About 10 days ago I realised I could just squeeze in a suspended clexane trial. I figured I was stable on 7.5mg prednisolone/day (wrong – but I didn’t know that at the time!), that I certainly wasn’t going to be having my planned tooth implant any time soon, or any other invasive procedures, so I could try the clexane for a couple of weeks at least and see if it made any difference.
Well, I do think it makes a difference. I’m less foggy, less ‘handbag in the fridge’ syndrome, better memory, better typing, better balance, greater clarity, better with words, both written and oral, etc. Not perfect but better – perhaps 30-40%, maybe even 50% at a push. And this is at 4,000IU/day whereas I think the regular dosage would be 10,000IU/day, so I should reasonably expect perhaps an 80-90% improvement at that level. Therefore improving to ‘only’ normal senile mental functioning levels!!
However, I just can’t deal with the bruising. It’s unsightly, ugly, ugh. Not acceptable. Totally non-negotiable. And this is even if I take great care to inject very slowly, taking at least 5 minutes with each jab, icing the area before and afterwards. Nope – still bruises. My belly is starting look like a pin-cushion. This morning, on suggestion, I tried the fleshy area at the top of my right thigh. Even worse! A huge blue bruise was forming even before I’d finished the injection – aaarrrrgggh. This won’t do.
But what are the alternatives? Warfarin is the obvious one. On some levels I’m OK with that but it has annoying restrictions: diet, weekly (initially) INR blood tests, having to take the drug at the same time each day, etc. I was OK with this, once established on the drug, when I first took it after my first PE (pulmonary embolism) in 1989 but had trouble with it when I tried it again 3 or 4 years back. I kept bleeding all over the place – gushing nosebleeds, bleeding gums when I brushed my teeth, massive easy bruising, etc. – even while the surgery was gleefully insisting that I should up my level of warfarin because I hadn’t reached the stipulated INR level. In the end, in desperation, I called the London Lupus Centre and spoke to Professor Hughes himself, and he told me to stop it.
Maybe the problem now is that I also take vit E and EPA, both of which help thin blood, whereas I almost certainly wasn’t taking them back in 1989. But I don’t want to stop taking them – they have enormous benefits in themselves. Perhaps I could persuade the powers-that-be to set a lower INR for me to achieve adequate anti-coagulation – more like 1.5 than the 3.0-4.0 usually set for APS patients.
At present, I’m also taking 2x75mg aspirin/day and was advised by my consultant to stay at that level while trialling clexane. Which makes sense as otherwise we wouldn’t be able to tell what was inducing any changes. However, I think that makes me bleed too much, so I’ve cut out the aspirin while I continue with the clexane for a few more days and I’ll see if that makes any difference. I certainy wouldn’t be taking aspirin as well as the clexane, if that was prescribed long-term.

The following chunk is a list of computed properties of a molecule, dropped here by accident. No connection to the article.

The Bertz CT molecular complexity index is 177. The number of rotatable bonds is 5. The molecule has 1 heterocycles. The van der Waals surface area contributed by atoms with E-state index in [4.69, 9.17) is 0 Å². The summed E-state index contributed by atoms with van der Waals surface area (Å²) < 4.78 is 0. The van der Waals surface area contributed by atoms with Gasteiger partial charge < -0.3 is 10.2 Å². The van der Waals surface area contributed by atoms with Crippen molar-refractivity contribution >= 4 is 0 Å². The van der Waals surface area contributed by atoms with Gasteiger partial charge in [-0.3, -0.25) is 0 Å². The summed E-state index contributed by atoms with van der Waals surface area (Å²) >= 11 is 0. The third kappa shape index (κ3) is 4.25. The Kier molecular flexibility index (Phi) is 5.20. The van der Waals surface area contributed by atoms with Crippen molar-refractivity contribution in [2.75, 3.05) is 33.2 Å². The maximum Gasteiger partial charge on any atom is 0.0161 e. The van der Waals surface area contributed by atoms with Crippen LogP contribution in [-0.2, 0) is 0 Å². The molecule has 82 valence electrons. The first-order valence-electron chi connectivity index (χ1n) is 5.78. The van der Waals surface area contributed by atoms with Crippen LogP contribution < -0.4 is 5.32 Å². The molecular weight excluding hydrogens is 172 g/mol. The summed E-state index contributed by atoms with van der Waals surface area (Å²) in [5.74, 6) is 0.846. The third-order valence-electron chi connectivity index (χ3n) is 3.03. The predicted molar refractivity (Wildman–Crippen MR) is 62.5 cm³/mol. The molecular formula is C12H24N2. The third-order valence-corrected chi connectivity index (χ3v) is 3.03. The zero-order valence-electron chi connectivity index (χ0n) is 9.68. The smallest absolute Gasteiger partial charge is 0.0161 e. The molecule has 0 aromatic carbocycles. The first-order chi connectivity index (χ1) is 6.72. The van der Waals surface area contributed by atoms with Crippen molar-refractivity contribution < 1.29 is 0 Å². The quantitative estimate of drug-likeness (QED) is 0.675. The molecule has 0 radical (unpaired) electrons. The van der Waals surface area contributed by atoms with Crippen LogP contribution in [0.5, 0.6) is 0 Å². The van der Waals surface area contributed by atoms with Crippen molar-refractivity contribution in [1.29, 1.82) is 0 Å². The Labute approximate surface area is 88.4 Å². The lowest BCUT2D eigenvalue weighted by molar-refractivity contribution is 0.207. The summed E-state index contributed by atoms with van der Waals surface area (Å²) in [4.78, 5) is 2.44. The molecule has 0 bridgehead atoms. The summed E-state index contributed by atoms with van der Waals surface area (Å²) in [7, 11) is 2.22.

But I don’t think clexane is going to work for me. Some people on the forums clearly think I’m being silly, that a few bruises are a small price to pay for feeling better, but these things are all very personal and, for me, the price is just too high.
I asked Professor Khamashta, my rheumy, if there was some other way to test whether higher anti-coagulation would be beneficial, rather than clexane. He suggested upping my aspirin to 4/day, i.e. 300mg in total. However, this provoked a forum controversy because some people had been told by their consultants that aspirin only affects platelets up to 150mg/day and that doses above that level would have no benefit. Yet here was Prof K, also a leading expert in the field, telling me to increase to 300mg. Uh? I wouldn’t want to use that level of aspirin long-term because of stomach damage but could do so for a month or so to test the effects.
There is also Plavix (clopidogrel) but I think I tried that before and couldn’t get on with it, though I can’t now remember why!
It’s a challenge. To put it mildly. I’m really thoroughly fed up, truth be told, with all these health issues this year. Takes up so much time, energy and, frequently, money. I have to hope the Brompton appointment next month starts a fruitful process of at least establishing exactly what’s been going on with my lungs, what the state of play with them is now, and what to do about it. I’m sure that it’s only when that issue is resolved that I’ll be able to make any progress on a broader scale. And then, hopefully, return to plodding along in a fairly stable state.